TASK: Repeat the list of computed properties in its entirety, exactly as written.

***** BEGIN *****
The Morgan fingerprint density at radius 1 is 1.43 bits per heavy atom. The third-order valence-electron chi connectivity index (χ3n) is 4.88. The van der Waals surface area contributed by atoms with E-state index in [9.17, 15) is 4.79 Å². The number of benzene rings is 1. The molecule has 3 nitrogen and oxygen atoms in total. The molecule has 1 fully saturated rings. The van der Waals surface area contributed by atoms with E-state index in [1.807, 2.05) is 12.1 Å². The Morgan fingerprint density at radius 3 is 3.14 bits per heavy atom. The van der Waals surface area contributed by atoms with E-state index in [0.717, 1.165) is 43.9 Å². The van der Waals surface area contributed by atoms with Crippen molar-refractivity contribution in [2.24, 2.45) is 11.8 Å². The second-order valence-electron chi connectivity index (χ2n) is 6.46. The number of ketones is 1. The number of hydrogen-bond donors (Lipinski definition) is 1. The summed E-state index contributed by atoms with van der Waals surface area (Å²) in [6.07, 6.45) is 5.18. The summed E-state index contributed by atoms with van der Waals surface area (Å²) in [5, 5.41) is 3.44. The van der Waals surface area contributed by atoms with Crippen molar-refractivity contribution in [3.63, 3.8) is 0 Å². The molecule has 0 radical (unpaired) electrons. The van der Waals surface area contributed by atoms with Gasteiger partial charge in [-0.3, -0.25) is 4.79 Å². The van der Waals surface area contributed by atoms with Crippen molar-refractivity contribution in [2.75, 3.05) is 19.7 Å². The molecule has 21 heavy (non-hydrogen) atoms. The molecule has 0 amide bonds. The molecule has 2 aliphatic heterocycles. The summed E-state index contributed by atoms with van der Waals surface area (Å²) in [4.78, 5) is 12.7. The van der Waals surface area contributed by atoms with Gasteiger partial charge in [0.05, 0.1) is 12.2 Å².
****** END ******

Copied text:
The Morgan fingerprint density at radius 1 is 1.43 bits per heavy atom. The third-order valence-electron chi connectivity index (χ3n) is 4.88. The van der Waals surface area contributed by atoms with E-state index in [9.17, 15) is 4.79 Å². The number of benzene rings is 1. The molecule has 3 nitrogen and oxygen atoms in total. The molecule has 1 fully saturated rings. The van der Waals surface area contributed by atoms with E-state index in [1.807, 2.05) is 12.1 Å². The Morgan fingerprint density at radius 3 is 3.14 bits per heavy atom. The van der Waals surface area contributed by atoms with E-state index in [0.717, 1.165) is 43.9 Å². The van der Waals surface area contributed by atoms with Crippen molar-refractivity contribution in [2.24, 2.45) is 11.8 Å². The second-order valence-electron chi connectivity index (χ2n) is 6.46. The number of ketones is 1. The number of hydrogen-bond donors (Lipinski definition) is 1. The summed E-state index contributed by atoms with van der Waals surface area (Å²) in [6.07, 6.45) is 5.18. The summed E-state index contributed by atoms with van der Waals surface area (Å²) in [5, 5.41) is 3.44. The van der Waals surface area contributed by atoms with Crippen molar-refractivity contribution in [3.63, 3.8) is 0 Å². The molecule has 0 radical (unpaired) electrons. The van der Waals surface area contributed by atoms with Gasteiger partial charge in [-0.3, -0.25) is 4.79 Å². The van der Waals surface area contributed by atoms with Crippen molar-refractivity contribution in [2.75, 3.05) is 19.7 Å². The molecule has 21 heavy (non-hydrogen) atoms. The molecule has 0 amide bonds. The molecule has 2 aliphatic heterocycles. The summed E-state index contributed by atoms with van der Waals surface area (Å²) in [4.78, 5) is 12.7. The van der Waals surface area contributed by atoms with Gasteiger partial charge in [0.05, 0.1) is 12.2 Å².